Travelling with your Dog

Travelling with your Dog

Sometimes you need to take your dog with you on a trip, or just transport them from one place to another. Here are some tips you need to know before you go.

Car Travel

You need to know how your dogs is going to react when in a vehicle, especially if you’re planning to drive frequently with them or take them to the vet by car. Most dogs will be fine and might enjoy it, adjusting to the experience easily, but some will hate it and need to be put in a cage or have the proper restraints to keep both you and them safe. The last thing you need when driving down the road is your dog peeing from fear, nervousness, or excitement, or barking up a ruckus as you’re trying to concentrate on the road.

A test run is a good idea before you go on your trip so take your dog for a few drives and see how they go. you’re travelling with people unfamiliar with your dog, make sure a few meet and greets are done before you go. Training your dog when you first welcome them into your life is the ideal way to teach them good habits early, but old dogs can still learn new tricks!

Schedule more stops

If your dog is enclosed in a carrier it is important they get out and stretch. We recommend once every hour for a good ten minutes, which may also help you manage fatigue while driving.

Medication

If your dog gets too excitable or struggles being caged, you can speak to your vet about some relaxing medications for the trip if it is increasingly becoming an issue, or if possible, travel with someone who can provide them some reassurance and a sense of safety.

Restraint

It’s important to have some kind of restraint for your dog in case of an accident or sudden braking. This is not only a safety precaution for your dog but also for the occupants. Dogs are light and will get propelled into the closest object, seat, passenger, or driver.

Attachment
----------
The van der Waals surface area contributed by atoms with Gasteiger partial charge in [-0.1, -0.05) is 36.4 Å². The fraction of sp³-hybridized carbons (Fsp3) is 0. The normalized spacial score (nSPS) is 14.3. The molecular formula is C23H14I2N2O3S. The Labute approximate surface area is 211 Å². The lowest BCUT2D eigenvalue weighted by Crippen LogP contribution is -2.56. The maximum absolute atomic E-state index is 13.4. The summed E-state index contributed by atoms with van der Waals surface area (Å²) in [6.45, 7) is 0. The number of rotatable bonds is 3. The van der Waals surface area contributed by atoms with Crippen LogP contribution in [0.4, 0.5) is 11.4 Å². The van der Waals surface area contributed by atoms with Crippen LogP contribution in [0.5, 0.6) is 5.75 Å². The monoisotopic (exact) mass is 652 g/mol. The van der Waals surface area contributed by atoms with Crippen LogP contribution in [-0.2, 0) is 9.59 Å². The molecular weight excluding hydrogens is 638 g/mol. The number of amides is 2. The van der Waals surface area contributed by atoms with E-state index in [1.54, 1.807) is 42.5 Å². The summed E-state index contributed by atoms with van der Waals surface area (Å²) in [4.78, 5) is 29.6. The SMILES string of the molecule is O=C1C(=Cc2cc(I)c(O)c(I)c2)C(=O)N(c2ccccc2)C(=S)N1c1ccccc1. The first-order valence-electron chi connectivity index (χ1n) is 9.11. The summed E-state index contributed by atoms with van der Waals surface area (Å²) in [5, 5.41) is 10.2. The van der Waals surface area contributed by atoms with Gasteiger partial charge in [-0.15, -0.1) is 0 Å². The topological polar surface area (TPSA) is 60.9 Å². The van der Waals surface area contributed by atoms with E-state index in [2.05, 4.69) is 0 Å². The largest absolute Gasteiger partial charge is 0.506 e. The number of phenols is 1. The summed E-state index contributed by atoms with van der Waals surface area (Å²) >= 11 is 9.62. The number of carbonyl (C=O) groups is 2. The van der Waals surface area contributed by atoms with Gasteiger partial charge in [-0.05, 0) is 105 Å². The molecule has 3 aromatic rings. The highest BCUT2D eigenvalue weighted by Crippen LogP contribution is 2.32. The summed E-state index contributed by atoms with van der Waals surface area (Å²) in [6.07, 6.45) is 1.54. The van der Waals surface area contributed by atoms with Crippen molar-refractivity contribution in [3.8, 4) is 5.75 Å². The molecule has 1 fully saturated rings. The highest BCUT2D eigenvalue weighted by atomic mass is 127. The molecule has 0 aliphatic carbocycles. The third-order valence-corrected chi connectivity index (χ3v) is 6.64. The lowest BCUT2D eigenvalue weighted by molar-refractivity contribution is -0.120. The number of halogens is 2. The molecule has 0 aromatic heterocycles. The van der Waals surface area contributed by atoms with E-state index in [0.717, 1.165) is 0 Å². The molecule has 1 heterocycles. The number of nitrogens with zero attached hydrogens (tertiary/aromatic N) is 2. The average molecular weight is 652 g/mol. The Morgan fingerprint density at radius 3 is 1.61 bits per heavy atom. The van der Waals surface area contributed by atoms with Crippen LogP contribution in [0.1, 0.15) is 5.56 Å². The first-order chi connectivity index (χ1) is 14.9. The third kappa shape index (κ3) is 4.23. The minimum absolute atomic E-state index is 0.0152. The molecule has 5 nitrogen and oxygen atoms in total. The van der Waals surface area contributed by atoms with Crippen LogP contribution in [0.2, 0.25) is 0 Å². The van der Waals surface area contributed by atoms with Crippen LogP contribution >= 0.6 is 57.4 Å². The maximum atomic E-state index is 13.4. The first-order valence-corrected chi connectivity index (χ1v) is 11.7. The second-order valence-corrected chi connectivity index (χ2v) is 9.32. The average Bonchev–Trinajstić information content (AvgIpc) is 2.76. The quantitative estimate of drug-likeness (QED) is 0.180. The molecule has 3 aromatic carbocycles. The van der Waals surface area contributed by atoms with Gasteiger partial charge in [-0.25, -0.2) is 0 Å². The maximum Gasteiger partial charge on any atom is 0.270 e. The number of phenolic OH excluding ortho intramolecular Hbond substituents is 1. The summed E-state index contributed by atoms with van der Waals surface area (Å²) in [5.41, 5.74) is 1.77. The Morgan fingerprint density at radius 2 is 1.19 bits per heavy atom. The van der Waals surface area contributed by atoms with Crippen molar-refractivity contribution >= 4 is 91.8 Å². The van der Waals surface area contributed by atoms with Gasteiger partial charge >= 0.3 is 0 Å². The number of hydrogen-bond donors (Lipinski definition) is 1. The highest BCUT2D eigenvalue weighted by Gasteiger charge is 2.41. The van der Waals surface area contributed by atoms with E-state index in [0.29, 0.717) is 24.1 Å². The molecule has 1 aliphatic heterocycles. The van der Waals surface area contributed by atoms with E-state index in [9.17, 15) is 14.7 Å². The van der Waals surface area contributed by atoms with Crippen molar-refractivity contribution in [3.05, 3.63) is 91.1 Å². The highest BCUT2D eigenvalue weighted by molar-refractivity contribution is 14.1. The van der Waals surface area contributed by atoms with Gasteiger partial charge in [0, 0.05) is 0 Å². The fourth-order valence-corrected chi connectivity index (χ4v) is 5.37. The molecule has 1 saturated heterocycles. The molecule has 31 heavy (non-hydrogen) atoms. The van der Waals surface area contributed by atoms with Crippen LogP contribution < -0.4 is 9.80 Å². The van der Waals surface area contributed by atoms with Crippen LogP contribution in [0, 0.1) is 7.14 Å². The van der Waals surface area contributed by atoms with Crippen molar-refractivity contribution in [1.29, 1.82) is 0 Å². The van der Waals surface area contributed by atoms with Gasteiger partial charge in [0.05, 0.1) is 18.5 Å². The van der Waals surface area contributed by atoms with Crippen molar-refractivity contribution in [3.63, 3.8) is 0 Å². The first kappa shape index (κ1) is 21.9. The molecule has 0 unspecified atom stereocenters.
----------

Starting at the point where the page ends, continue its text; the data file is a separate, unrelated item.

Ventilation

If your dogs is in the back part of the car it may be struggling to get adequate ventilation. You may be driving with the window down, feeling the cool breeze but that does not mean the back of the car is getting fresh air, especially if dogs are behind seats or travel luggage. Ventilation is essential for dog travel along with cool in-car temperatures. It’s especially important to never leave them in a car without the windows down or in hot temperatures, even temporarily.

Water

Offer your dog water frequently throughout the trip – dogs will dehydrate much faster in a car.

Dogs and planes

Most dogs are allowed to travel on a plane comfortably in the cargo area, but only service animals can ride in the plane in Australia. Most Australian airlines have similar travel guidelines:

  • Dogs must be over 8 weeks old.
  • Certain dog breeds can only travel limited hours.
  • Certain dog breeds can’t fly at all.

Ensure you check with the airline what restrictions may apply and what you will need to bring. Remember, preparation is the key to a great travel experience.

A great way to train your dog is using treats as positive reinforcement or to reward good behaviour – don’t forget their favourite snack for a long ride, like a Pigs Ear to keep them chewing and satisfied for ages, or try something from our Super Snacks range to encourage them to feel more comfortable in the car. 

  • Tips
  • Wellbeing

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